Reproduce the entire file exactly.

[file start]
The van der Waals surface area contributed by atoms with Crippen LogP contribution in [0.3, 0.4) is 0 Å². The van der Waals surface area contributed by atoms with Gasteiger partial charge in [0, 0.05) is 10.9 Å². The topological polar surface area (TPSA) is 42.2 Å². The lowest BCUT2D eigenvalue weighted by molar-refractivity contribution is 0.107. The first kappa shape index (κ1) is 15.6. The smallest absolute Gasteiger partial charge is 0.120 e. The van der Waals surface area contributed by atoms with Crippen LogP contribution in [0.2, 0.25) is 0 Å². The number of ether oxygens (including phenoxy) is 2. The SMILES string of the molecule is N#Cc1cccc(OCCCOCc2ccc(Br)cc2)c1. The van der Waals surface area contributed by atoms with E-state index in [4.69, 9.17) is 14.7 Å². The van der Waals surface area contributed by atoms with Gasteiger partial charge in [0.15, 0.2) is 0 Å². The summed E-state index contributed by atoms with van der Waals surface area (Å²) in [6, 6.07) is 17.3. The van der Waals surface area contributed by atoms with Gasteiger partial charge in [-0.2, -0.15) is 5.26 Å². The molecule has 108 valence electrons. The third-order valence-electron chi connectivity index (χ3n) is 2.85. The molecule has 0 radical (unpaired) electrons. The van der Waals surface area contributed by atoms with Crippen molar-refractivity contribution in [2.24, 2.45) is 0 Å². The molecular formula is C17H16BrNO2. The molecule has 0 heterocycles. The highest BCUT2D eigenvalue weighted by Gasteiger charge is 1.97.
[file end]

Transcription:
The van der Waals surface area contributed by atoms with Crippen LogP contribution in [0.3, 0.4) is 0 Å². The van der Waals surface area contributed by atoms with Gasteiger partial charge in [0, 0.05) is 10.9 Å². The topological polar surface area (TPSA) is 42.2 Å². The lowest BCUT2D eigenvalue weighted by molar-refractivity contribution is 0.107. The first kappa shape index (κ1) is 15.6. The smallest absolute Gasteiger partial charge is 0.120 e. The van der Waals surface area contributed by atoms with Crippen LogP contribution in [0.2, 0.25) is 0 Å². The number of ether oxygens (including phenoxy) is 2. The SMILES string of the molecule is N#Cc1cccc(OCCCOCc2ccc(Br)cc2)c1. The van der Waals surface area contributed by atoms with E-state index in [4.69, 9.17) is 14.7 Å². The van der Waals surface area contributed by atoms with Gasteiger partial charge in [0.15, 0.2) is 0 Å². The summed E-state index contributed by atoms with van der Waals surface area (Å²) in [6, 6.07) is 17.3. The van der Waals surface area contributed by atoms with Gasteiger partial charge in [-0.2, -0.15) is 5.26 Å². The molecule has 108 valence electrons. The third-order valence-electron chi connectivity index (χ3n) is 2.85. The molecule has 0 radical (unpaired) electrons. The van der Waals surface area contributed by atoms with Crippen molar-refractivity contribution in [2.24, 2.45) is 0 Å². The molecular formula is C17H16BrNO2. The molecule has 0 heterocycles. The highest BCUT2D eigenvalue weighted by Gasteiger charge is 1.97.